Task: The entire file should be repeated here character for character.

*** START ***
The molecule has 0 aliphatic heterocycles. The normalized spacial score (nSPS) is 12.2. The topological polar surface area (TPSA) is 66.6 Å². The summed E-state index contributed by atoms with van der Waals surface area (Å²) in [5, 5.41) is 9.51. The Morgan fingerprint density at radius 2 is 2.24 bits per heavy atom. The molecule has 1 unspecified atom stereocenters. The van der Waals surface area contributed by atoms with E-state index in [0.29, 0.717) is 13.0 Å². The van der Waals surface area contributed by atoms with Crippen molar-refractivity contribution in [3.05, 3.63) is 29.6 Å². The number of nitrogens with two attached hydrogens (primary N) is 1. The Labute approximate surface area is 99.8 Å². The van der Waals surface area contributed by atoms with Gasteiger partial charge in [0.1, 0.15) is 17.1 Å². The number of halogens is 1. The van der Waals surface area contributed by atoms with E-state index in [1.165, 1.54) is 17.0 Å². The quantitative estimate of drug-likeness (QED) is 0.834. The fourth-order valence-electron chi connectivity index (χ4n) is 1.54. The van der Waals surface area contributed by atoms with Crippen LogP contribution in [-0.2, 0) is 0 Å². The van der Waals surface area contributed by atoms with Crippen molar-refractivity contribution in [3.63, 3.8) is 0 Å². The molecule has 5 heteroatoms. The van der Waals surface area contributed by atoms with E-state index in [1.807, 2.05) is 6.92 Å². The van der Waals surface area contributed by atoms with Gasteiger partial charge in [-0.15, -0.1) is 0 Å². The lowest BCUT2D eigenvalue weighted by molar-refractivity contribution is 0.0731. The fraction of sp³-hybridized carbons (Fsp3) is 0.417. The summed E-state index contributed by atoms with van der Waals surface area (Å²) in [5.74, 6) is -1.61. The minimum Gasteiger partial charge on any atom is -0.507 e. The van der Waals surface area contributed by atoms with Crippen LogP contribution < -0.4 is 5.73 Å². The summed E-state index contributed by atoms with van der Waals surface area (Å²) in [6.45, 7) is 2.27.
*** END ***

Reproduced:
The molecule has 0 aliphatic heterocycles. The normalized spacial score (nSPS) is 12.2. The topological polar surface area (TPSA) is 66.6 Å². The summed E-state index contributed by atoms with van der Waals surface area (Å²) in [5, 5.41) is 9.51. The Morgan fingerprint density at radius 2 is 2.24 bits per heavy atom. The molecule has 1 unspecified atom stereocenters. The van der Waals surface area contributed by atoms with E-state index in [0.29, 0.717) is 13.0 Å². The van der Waals surface area contributed by atoms with Crippen molar-refractivity contribution in [3.05, 3.63) is 29.6 Å². The number of nitrogens with two attached hydrogens (primary N) is 1. The Labute approximate surface area is 99.8 Å². The van der Waals surface area contributed by atoms with Gasteiger partial charge in [0.1, 0.15) is 17.1 Å². The number of halogens is 1. The van der Waals surface area contributed by atoms with E-state index in [1.165, 1.54) is 17.0 Å². The quantitative estimate of drug-likeness (QED) is 0.834. The fourth-order valence-electron chi connectivity index (χ4n) is 1.54. The van der Waals surface area contributed by atoms with Crippen LogP contribution in [-0.2, 0) is 0 Å². The van der Waals surface area contributed by atoms with Crippen molar-refractivity contribution in [3.63, 3.8) is 0 Å². The molecule has 5 heteroatoms. The van der Waals surface area contributed by atoms with E-state index in [1.807, 2.05) is 6.92 Å². The van der Waals surface area contributed by atoms with Gasteiger partial charge in [-0.15, -0.1) is 0 Å². The lowest BCUT2D eigenvalue weighted by molar-refractivity contribution is 0.0731. The fraction of sp³-hybridized carbons (Fsp3) is 0.417. The summed E-state index contributed by atoms with van der Waals surface area (Å²) in [5.74, 6) is -1.61. The minimum Gasteiger partial charge on any atom is -0.507 e. The van der Waals surface area contributed by atoms with Crippen LogP contribution < -0.4 is 5.73 Å². The summed E-state index contributed by atoms with van der Waals surface area (Å²) in [6.45, 7) is 2.27.